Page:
Plaintiffs nevertheless insist that the Conservation Groups lack standing because “there is no longer a live district court case in which to intervene.” Pls.' Opp'n at 6. But that argument fails because it conflates the concepts of standing and mootness. To put the difference succinctly, “[t]he requisite personal interest that must exist at the commencement of the litigation (standing) must continue throughout its existence (mootness).” U.S. Parole Comm'n v. Geraghty, 445 U.S. 388, 397 (1980) (internal quotation marks omitted). Here, the Groups' appeal from the order denying intervention is moot, but the Groups' personal stake in the litigation remains unaltered, particularly since the sole remaining issue of vacatur directly affects their interests. The finality of the court's decision on the merits therefore does not strip the Conservation Groups of standing to pursue vacatur of the court's April 17 Order.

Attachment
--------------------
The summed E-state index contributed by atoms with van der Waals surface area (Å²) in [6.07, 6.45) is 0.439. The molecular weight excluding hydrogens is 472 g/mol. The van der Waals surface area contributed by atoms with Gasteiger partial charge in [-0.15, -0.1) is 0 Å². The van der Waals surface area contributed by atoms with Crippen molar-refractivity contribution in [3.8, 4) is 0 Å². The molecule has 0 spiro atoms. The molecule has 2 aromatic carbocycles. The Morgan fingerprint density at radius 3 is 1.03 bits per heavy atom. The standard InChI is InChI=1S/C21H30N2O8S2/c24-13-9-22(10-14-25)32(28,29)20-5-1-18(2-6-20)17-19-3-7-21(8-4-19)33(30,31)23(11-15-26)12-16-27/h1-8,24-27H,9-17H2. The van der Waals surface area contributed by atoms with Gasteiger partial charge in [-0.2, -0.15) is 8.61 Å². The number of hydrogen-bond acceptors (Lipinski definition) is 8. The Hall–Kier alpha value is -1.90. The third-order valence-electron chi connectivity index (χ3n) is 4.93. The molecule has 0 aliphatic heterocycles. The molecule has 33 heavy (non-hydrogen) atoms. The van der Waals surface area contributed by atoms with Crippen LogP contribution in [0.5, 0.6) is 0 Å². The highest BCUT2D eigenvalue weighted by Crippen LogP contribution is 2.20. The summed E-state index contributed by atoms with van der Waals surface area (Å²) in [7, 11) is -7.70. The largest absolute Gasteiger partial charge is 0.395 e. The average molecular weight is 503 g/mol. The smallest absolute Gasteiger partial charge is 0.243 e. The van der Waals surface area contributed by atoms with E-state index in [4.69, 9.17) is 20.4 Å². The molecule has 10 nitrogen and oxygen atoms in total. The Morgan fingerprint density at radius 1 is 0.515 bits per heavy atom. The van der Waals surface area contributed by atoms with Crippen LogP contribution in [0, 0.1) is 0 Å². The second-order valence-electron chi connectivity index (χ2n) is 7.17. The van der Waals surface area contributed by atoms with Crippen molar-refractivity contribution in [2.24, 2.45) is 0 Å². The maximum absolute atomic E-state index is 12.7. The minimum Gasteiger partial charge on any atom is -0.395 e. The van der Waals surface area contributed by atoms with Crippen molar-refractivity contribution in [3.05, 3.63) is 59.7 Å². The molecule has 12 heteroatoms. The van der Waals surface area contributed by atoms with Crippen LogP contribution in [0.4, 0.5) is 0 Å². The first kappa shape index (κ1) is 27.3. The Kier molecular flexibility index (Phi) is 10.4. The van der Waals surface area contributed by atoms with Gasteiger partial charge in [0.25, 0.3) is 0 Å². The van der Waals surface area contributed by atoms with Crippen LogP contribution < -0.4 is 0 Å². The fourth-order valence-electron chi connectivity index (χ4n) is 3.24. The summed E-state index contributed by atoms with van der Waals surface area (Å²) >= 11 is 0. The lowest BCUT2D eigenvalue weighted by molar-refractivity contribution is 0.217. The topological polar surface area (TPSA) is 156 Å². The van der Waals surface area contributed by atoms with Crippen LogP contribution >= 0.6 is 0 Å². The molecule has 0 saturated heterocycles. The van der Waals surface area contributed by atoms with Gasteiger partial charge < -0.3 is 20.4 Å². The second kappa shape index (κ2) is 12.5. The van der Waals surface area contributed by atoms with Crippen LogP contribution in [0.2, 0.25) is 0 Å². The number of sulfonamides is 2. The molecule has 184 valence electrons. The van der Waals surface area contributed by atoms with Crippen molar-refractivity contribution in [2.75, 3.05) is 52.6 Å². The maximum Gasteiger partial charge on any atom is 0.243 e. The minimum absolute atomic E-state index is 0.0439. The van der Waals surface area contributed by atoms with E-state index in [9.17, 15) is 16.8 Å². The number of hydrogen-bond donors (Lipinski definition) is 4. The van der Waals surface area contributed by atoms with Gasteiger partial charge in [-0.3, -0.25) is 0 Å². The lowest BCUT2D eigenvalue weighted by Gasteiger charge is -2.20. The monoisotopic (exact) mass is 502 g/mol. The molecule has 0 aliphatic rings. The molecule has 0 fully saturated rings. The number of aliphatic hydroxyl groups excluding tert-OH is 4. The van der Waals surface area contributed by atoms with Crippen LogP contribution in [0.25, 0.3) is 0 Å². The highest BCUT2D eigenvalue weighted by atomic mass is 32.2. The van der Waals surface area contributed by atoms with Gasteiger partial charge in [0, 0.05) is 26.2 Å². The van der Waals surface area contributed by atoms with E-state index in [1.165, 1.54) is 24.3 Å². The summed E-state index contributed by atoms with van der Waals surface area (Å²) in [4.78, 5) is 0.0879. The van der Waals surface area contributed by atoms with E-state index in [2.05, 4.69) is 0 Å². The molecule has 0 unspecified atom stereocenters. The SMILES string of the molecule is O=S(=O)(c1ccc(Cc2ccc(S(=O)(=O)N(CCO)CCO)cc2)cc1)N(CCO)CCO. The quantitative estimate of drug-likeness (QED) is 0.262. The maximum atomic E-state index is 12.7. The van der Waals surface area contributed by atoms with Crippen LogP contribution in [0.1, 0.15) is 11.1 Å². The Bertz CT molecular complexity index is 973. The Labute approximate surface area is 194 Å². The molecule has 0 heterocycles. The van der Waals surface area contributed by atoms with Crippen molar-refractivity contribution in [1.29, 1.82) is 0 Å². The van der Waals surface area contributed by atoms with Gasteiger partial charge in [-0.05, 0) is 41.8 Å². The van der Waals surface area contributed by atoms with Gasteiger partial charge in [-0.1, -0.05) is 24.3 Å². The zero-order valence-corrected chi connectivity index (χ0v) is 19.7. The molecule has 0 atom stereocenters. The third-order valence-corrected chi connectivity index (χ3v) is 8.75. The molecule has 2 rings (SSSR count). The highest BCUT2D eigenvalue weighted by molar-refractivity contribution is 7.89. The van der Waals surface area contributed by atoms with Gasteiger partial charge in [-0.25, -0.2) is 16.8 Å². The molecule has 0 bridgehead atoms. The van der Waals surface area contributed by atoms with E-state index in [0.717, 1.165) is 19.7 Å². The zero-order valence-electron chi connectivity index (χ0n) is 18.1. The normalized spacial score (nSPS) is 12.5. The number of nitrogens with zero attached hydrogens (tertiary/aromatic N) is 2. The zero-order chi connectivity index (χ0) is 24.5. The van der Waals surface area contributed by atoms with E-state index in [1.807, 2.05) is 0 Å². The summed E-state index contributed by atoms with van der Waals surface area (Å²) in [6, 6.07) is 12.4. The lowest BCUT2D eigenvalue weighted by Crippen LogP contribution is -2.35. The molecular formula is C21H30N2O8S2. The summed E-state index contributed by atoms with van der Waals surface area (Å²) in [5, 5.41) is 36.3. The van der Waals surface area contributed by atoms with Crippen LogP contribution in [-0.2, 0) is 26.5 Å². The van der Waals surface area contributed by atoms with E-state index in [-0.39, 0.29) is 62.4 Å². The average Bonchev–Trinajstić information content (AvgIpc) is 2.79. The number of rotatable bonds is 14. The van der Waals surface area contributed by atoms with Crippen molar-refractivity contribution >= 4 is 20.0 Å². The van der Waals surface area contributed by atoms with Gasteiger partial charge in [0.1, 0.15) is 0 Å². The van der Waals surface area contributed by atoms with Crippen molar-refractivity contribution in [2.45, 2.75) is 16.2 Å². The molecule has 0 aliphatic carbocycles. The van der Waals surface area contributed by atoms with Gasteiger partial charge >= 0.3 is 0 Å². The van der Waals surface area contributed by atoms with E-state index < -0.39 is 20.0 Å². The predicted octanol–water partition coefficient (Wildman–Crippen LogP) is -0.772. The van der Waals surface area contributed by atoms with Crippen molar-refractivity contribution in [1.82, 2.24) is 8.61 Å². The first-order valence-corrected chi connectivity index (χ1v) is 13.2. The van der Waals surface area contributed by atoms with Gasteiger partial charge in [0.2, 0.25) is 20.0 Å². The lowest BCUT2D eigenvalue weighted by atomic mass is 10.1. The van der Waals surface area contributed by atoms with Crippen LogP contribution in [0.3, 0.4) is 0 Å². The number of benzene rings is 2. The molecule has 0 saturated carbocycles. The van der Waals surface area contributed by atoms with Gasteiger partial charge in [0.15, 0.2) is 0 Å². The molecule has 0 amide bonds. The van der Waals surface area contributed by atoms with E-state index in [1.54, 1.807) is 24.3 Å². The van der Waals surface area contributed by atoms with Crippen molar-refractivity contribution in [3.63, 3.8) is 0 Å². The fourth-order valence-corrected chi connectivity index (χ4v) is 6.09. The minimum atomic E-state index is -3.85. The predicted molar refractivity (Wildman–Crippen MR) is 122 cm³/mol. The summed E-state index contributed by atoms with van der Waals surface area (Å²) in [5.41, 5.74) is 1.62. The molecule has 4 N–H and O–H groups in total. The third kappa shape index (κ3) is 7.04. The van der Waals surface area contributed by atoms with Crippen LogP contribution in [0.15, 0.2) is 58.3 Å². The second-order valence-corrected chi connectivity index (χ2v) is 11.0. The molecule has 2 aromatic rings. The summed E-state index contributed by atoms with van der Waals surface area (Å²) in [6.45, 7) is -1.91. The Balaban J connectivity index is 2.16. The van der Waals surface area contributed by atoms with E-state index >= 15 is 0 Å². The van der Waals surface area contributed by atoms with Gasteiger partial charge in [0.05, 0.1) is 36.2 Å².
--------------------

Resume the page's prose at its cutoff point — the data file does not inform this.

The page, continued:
Alternatively, Plaintiffs argue that the Groups lack standing because they cannot demonstrate the requisite injury in fact insofar as they have “failed to discuss how the district court's decision, which was case- and fact-specific, would have any adverse precedential effect.” Pls.' Opp'n at 7. Plaintiffs, however, cite no authority for the proposition that, to establish standing, a party or putative intervenor seeking vacatur must show that allowing the adverse decision to remain will have an “adverse precedential effect.” See generally Pls.' Opp'n. That is not surprising. Accepting Plaintiffs' position would directly contradict the Circuit's instruction that “typically” the district court's decision should be vacated when that decision is no longer amenable to review due to mootness or a lack of standing. See Maydak v. United States, 630 F.3d 166, 177 (D.C. Cir. 2010). In any ...